With schools ringing in a new season, it’s time to address an old problem that’s getting worse. School bullies may be entertaining in television sitcoms and rap music, but in real life they’re a health concern, says the American Medical Association (AMA).
Too many children are being terrorized at school or on the playground and remaining silent about it. Following a spat of tragic school shootings, the AMA reviewed bullying among U.S. children and found that bullies represent 7 to 15 percent of sampled school-age populations and victims represent 10 percent.
The AMA adopted a report calling on physicians, teachers and parents to help reduce bullying behavior among children by being vigilant for signs that children are living in silent fear. In elementary schools, more boys than girls are involved in bullying, however the gender difference decreases in junior high and high school, and social bullying among girls – manipulation done to harm or prevent acceptance into a group – becomes harder to detect.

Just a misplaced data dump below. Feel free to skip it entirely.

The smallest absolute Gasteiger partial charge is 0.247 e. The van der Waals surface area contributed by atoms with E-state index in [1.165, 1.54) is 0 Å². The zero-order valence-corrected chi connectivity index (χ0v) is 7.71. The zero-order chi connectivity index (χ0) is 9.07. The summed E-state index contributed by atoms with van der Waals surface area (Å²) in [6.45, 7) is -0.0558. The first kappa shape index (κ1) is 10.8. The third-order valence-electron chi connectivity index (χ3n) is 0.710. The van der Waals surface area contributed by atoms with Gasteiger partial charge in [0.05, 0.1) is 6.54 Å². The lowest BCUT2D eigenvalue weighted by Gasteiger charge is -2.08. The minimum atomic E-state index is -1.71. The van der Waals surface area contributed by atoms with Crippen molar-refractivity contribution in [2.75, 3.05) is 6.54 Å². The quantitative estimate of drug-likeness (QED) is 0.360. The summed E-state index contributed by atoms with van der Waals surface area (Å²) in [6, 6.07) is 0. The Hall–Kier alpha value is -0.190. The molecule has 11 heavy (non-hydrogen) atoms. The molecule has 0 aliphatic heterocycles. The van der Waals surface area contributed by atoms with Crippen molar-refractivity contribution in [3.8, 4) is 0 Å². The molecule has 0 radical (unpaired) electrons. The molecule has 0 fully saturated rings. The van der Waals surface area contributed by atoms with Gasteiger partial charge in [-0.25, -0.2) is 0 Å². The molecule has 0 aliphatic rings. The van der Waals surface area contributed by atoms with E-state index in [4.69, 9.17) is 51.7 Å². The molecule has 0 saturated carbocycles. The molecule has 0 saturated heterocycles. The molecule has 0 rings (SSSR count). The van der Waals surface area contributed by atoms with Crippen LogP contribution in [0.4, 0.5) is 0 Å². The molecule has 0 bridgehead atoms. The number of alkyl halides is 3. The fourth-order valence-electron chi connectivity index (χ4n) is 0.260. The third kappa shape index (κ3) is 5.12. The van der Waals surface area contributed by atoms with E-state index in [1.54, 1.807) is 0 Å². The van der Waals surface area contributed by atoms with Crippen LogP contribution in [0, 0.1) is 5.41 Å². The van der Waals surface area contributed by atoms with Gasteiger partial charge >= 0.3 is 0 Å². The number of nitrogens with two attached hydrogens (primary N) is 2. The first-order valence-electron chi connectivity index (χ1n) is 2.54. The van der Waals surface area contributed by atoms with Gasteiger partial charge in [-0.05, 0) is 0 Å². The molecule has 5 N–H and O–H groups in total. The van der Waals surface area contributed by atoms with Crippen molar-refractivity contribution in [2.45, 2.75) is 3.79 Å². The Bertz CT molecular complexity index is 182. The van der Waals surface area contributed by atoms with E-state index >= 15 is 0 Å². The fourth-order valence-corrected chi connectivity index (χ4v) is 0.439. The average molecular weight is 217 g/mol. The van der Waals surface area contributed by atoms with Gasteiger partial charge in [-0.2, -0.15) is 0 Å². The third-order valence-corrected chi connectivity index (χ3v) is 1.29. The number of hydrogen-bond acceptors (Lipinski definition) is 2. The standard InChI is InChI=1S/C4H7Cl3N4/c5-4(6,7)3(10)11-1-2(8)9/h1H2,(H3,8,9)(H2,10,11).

Bullying is a behavior that involves a pattern of repeated aggression, deliberate intent to harm or scare a victim despite apparent distress. Bullying is usually due to age, race, personality or physical size difference.
The AMA and the National Medical Association have joined hands with teachers and parents in a national campaign to change attitudes about bullying. Schools have anti-bullying kits and routinely conduct on campus workshops aimed at identifying signs of bullying. Parents and healthcare providers are encouraged to help build supportive home environments, and teach children how to get along socially, resolve conflicts, deal with frustration and cope with anger and stress.
To get involved in the national anti- bullying campaign, contact you local school. Without intervention, bullying can lead to death or injury, serious academic, social, emotional, and legal problems.